Luis Suarez's much anticipated return on Wednesday against Manchester United saw the player make his first appearance in Brendan Rodgers' post-transfer window Liverpool. How he'd fit in alongside Daniel Sturridge and the club's other new attacking options was a subject of debate second only to the ongoing drama around a non-transfer to Real Madrid or Arsenalol.
While the Suarez/Sturridge partnership did not produce any goals mid-week, it's early days yet and Brendan Rodgers remains optimistic. Speculation that Daniel Sturridge would play second fiddle to Suarez upon the latter's return despite a strong start to his own season seem to be unfounded, with the manager believing no thunder will be stolen from Sturridge with Suarez's return.
"I think [Suarez's return] will only improve Daniel," said Rodgers. "It will only make him a better player. Good players want to play with other good players and I think you'll see how they perform together. They can be a real threat.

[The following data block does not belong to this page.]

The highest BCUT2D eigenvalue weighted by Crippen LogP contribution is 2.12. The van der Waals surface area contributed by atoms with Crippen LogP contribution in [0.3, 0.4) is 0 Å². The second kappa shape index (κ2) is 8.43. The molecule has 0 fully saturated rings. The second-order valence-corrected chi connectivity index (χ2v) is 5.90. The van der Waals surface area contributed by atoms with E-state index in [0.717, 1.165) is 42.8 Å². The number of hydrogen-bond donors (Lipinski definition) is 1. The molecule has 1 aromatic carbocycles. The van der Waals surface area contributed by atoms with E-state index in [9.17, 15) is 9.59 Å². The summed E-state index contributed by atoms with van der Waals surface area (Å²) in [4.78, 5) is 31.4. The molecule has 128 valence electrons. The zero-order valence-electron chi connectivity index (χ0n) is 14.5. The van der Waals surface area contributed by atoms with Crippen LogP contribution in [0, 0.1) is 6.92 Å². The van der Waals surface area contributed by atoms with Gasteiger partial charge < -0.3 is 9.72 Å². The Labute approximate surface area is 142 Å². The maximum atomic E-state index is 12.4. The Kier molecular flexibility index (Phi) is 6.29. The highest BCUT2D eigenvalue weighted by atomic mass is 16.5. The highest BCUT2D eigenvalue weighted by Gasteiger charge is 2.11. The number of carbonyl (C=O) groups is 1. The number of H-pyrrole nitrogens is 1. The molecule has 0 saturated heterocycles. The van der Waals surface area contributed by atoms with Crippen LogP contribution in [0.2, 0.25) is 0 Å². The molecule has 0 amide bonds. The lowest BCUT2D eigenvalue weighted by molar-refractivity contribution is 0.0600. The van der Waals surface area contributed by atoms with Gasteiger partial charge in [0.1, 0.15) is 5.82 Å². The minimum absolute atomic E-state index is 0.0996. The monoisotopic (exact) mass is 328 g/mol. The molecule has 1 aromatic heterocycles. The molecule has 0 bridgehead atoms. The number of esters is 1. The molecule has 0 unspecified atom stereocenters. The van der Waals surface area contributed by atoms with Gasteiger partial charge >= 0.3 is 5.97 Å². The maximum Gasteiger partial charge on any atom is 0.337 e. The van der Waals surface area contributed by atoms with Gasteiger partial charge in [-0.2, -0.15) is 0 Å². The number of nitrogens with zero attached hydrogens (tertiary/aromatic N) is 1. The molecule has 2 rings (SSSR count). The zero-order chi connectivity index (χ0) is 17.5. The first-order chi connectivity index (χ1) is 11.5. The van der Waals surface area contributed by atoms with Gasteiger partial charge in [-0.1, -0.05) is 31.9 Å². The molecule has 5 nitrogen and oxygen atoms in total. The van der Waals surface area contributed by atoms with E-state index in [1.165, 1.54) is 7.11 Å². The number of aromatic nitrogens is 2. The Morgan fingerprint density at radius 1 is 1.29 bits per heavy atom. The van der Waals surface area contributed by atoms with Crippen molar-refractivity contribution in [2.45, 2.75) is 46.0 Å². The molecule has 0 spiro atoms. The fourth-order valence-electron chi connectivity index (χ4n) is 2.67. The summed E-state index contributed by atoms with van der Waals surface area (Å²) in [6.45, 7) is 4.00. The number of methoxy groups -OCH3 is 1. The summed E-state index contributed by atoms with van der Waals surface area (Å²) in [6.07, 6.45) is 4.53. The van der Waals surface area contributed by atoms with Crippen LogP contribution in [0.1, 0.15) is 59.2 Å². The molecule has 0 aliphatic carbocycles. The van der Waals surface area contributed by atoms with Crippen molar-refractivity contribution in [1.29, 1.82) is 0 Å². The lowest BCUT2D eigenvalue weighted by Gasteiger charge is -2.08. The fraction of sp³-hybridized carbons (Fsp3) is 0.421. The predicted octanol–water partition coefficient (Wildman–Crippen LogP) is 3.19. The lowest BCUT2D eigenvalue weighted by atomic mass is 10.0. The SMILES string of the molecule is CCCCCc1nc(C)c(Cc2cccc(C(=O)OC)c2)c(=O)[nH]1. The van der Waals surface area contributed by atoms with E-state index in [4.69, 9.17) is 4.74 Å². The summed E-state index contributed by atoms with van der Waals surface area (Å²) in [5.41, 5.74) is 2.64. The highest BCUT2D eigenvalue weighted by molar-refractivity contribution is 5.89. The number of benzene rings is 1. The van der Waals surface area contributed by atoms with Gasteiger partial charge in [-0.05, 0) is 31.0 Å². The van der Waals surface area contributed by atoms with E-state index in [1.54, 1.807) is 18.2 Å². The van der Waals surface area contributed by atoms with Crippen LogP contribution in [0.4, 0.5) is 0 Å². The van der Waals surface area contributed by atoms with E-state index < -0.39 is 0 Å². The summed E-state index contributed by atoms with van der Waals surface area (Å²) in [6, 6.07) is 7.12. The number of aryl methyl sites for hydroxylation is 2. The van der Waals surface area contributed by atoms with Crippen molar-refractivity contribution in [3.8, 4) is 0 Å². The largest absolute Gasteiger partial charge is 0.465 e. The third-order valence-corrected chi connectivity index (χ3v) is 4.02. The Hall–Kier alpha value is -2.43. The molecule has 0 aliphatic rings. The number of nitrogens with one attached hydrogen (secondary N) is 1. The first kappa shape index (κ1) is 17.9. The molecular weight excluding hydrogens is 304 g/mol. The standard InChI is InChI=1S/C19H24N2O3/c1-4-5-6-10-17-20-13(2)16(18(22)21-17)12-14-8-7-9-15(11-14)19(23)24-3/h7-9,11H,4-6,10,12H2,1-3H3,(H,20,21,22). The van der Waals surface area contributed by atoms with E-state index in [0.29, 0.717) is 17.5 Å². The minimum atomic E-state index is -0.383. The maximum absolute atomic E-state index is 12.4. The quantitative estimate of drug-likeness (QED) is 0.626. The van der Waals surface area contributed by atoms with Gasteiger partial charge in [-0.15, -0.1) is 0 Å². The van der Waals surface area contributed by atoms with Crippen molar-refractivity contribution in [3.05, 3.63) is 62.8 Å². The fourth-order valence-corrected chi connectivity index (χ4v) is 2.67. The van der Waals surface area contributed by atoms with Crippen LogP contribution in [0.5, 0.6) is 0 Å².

"It's not something Daniel or anyone else should be worried about. I think the focus is on the team and for the team to do well.
"We've been able to work in game situations in training [with Sturridge and Suarez] and there have been a lot of relationships formed in training. I thought the fluency in the game against Manchester United was good."
Despite the generally positive display, there was some debate over whether Sturridge should have been given a rest given he's played every minute of the season thus far. Injuries in other areas of the squad forced Rodgers to make different tactical choices, and leaving a consistent source of fire power on the bench against an arch rival isn't usually something a manager likes to entertain.
"It's my job to manage the dynamics and the structure of the team," Rodgers explained. "We looked at a different system the other night which will suit the players we have available and I think after a few days' preparation and a performance like the one at Old Trafford, we showed that we can work in that way."
Tactical flexibility is always a good thing, even if the reason for Rodgers being forced to try new things isn't. Now if only a way could be found to manage the dynamics of three substitutions per match, Liverpool would really be on to something.